GEN. MICHAEL HAYDEN, DIRECTOR, NSA: After 9/11, when America went on the offense and we began to take away their sanctuaries, it created circumstances that didn't exist before for us, for us to collect intelligence.

ENSOR: General Michael Hayden, director of the massive National Security Agency, the nation's eavesdroppers, hired 1,100 more people last year alone to deal with what's called signals intelligence.

Post-9/11, Congress has given U.S. intelligence billion more are the war on terror. The exact amount remains classified.

(on camera) Do you think that U.S. intelligence can stop the next big 9/11 plot?

HAYDEN: We're better now than we ever have been. But there are no guarantees. I can't say that.

ENSOR (voice-over): A congressional inquiry pointed to multiple intelligence weaknesses contributing to 9/11. For starters, it said the FBI was living in another era, using antiquated computers, focusing on crime rather than terrorism. No longer says director Mueller.

ROBERT MUELLER, FBI DIRECTOR: The number one priority is the prevention of an additional terrorist attack.

ENSOR: Another problem: communication. Before 9/11, the CIA had information that two of the future hijackers had attended a terrorist summit and were planning to enter the U.S., information that never got to FBI field agents.

ELEANOR HILL, CONGRESSIONAL 9/11 COMMITTEE: You can have the world's best intelligence. And if it doesn't get to the people who need it to act on it in time, it's worthless.

ENSOR (on camera): So in practical terms, how are things different? HAYDEN: A lot tighter link with the FBI. A lot more facility in exchanging information between the foreign intelligence world, and the law enforcement world.

ENSOR: Why can't we catch Osama bin Laden, and is signaled intelligence useless in that search?

HAYDEN: Clearly, signals intelligence can only detect that which an adversary decides to put in the electromagnetic spectrum.

ENSOR (voice-over): The 9/11 congressional report identified another problem: lack of clear leadership. Right now CIA director Tenet sets the priorities, but agencies like the NSA get their money from the Pentagon. Some of their marching orders, too.

UNIDENTIFIED FEMALE: NSA is a huge player, and it can't be out on its own answering to two masters.

ENSOR: Don't look for change on that, though. Officials say Secretary of Defense Rumsfeld is not interested in giving up control.

On the faces of the nation's intelligence chiefs, the pressure is obvious. They don't want to miss any clue that could prevent another 9/11.


COOPER: David, on those newly released al Qaeda tapes, bin Laden's chief deputy says the real battle has not yet started. Has the intelligence community determined whether the voice is real and has there been any uptick the level of chatter?

ENSOR: Anderson, yes to both questions. Yes, they believe that is the voice of Ayman al Zawahiri making those threats. They're not sure about the voice of Osama bin Laden. There's some doubt about that. They're not sure.

As to chatter, there is more of it in recent days. Not a lot, but somewhat more. There is growing concern that someone in al Qaeda might be planning something, and that is, of course, one of the reasons you saw the worldwide caution issued by the State Department today.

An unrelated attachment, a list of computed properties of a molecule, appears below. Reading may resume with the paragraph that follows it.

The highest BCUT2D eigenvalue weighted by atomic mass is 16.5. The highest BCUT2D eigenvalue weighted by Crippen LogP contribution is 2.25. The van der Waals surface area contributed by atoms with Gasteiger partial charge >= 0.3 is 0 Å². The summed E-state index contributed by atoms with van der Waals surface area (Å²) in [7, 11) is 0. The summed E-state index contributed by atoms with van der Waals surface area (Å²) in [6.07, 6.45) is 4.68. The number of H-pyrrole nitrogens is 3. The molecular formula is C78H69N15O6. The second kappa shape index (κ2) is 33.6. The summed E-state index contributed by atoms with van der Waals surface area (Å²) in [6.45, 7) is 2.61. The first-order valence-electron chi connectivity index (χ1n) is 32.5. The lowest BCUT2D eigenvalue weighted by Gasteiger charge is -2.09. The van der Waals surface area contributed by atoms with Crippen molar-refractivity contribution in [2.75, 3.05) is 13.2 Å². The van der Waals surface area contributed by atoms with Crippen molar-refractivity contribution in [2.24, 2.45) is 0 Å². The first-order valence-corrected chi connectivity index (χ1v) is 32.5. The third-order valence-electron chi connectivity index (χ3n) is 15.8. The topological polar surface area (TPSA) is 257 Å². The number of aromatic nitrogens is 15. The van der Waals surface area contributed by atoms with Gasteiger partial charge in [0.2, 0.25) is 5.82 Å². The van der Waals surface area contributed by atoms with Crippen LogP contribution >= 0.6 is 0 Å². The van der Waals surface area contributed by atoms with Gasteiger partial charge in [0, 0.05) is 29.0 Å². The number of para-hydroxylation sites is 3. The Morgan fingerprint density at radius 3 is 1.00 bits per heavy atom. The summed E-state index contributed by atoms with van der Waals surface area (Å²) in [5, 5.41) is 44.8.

COOPER: All right. David Ensor in Washington, thanks very much, David.

We're looking at other news right now cross-country.

In California, a three-judge panel is hearing arguments in a lawsuit from the American Civil Liberties Union. The ACLU wants to keep punch cards from being used in the upcoming recall election. The group says the card could lead to the same kind of mess that happened in Florida during the last presidential election.

Washington, D.C., the Justice Department wants to stop people from getting low-cost prescription drugs from Canada. Justice wants a judge to stop RX Depot from buying medicines in Canada and selling them at cut rates to U.S. customers. Now, the complaint is that there's a health risk for drugs from north of the border.

And in the Gulf of Mexico, off the coast of Louisiana, Mississippi, dozens of oil rig workers were dumped into the Gulf of Mexico today after a drilling rig collapsed. No immediate reports of injuries. The Coast Guard told a local TV station that boats pulled 38 workers out of the water.

And out to sea, Hurricane Isabel is pushing towards the Leeward Islands. Isabel has been upgraded to a category five storm with winds hitting near 160 miles per hour. It is too early to know whether that storm could threaten other islands or the U.S. mainland.

Well, the impact and the aftermath of the 9/11 attacks have been far-reaching and long lasting. When 360 returns, they seared the hearts and souls of a nation, the fires that burned at Ground Zero.

Also the fire, the rubble and fumes; we were sickened at the sight of what happened. Why do some people think they are still sick?


COOPER: The question, who was responsible for September 11? Not just the killers, but those who, perhaps, could have stopped them.

In the last two years, lawsuits have been filed against United and American airlines, alleging lax security, against the Port Authority of New York and New Jersey, and the World Trade Center lease holder, faulty construction and evacuation plans, even against Boeing, blaming its designed cockpit doors. All the defendants reject these claims, but the suits are going forward. So we have with us Court TV anchor Lisa Bloom to walk us through them.

Lisa, thanks for being with us on this difficult day.


COOPER: Do these suits have a chance? Can these companies actually be held liable?